Vox recently ran a piece on “the decline of the suit” in American business and public life. Americans not only buy fewer suits, but the suit has also declined as a status symbol. Consider how Mark Zuckerberg appeared in his testimony to Congress last year, which the New York Times described as the “I’m Sorry” suit:
It said to suspicious, establishment lawmakers: I am in your house, I will accept your rules. It said, O.K., maybe we in Silicon Valley really don’t know best. It said: I acknowledge the responsibility I bear and take this seriously. It acceded to the general interpretation that this was a growing-up moment, because in the iconography of clothing, the suit is the costume of the grown-up, while the T-shirt is the costume of the teenager, the off-duty, the breaker of rules.
As a “costume of the grown-up,” the suit is what you wear to fit in rather than stand out. One view of this expectation is that the suit represents successful integration: you show respect for the norms and expectations of others in your environment. Another way to look at it is that suits represent the repression of individuality: you wear a suit precisely in contexts where you aren’t in control like court appearances, mid-level management, service sector jobs, interviews.
The Vox piece celebrates the trend toward casual wear for primarily for its egalitarian benefits. Eliminating formal dress codes makes elite spaces more accessible to previously excluded groups. I think we should be skeptical of this view. It’s worth noting that the trend toward casual wear has occurred at the same time that social mobility has cratered in the United States. Greater opportunity for self-expression in our wardrobe choices has occurred precisely at the same time that Americans have become more racially and economically segregated.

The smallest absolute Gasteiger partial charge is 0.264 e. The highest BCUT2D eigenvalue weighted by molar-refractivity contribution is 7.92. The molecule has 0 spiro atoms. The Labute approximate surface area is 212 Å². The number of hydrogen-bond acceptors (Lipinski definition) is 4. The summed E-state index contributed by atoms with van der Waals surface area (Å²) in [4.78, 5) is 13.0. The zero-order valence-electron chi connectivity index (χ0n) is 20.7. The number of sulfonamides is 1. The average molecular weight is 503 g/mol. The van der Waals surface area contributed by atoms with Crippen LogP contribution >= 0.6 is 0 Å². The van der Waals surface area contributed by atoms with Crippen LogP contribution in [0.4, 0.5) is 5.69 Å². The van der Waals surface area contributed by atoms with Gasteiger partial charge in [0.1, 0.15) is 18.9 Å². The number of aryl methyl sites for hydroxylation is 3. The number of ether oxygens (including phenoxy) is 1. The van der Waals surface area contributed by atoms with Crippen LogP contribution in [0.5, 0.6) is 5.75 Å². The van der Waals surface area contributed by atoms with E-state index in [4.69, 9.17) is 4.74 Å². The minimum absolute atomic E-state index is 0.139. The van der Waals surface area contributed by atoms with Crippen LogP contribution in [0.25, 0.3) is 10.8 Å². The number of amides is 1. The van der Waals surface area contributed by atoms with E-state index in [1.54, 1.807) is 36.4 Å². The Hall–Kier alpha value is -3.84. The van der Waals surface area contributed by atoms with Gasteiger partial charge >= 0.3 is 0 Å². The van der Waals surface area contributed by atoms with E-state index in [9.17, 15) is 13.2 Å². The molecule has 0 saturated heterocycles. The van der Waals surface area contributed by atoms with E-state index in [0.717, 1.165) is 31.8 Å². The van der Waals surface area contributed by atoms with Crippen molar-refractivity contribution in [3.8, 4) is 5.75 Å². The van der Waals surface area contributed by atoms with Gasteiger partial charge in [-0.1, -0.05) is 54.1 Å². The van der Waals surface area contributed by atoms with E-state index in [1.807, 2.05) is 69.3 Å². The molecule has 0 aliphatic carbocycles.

Rather than allowing people to fit in, casual dress codes often reinforce the distinction between insiders and outsiders. This is because knowing how to dress and what constitutes good taste requires insider knowledge, or what the sociologist Pierre Bourdieu called “cultural capital.” A nice example is the unspoken rule against wearing brown dress shoes in the City of London. A further anecdote Tyler Cowen shared from a reader also illustrates the point:
When I was a young associate at the biggest law firm in Rome, casual friday was the time when my Sicilian provincial middle-lower class background was most transparent. I didn’t have the money for smart but impressive casual clothing. But above all I didn’t have the cultural and social capital to know how to dress casual in the right way. My casual dressing was made of nerdy, unfashionable and cheap clothes: you could immediately say that I haven’t accomplished anything. And I didn’t even know that there was a “rich” way to dress casual. A decent suit and tie is not that expensive but, above all, is socially and culturally accessible in a very easy, standard and replicable way.
Perhaps there’s no better example of a “rich” way to dress casual than the $295 price tag on Mark Zuckerberg’s signature gray tee shirt. (You can buy a decent first suit from JCrew Factory for the same amount).
It’s also plausible that the contrapositive of the hypothesis I mentioned above is true: where social mobility is high, and strangers from many different backgrounds need to interact together in public settings or in the workplace, dress codes tend to be quite rigid. In one respect, this seems like a very good thing — a rigid dress code means one less thing to worry about in an environment where there may be a lot of culture shock and uncertainty about what the appropriate norms are.
We should be more wary, then, about uncritically celebrating the decline of the suit and treating it exclusively as a symbol of sexism and classism. The trend toward casual attire among people who can get away with it seems to be precisely a symptom of diminishing rather than growing opportunity.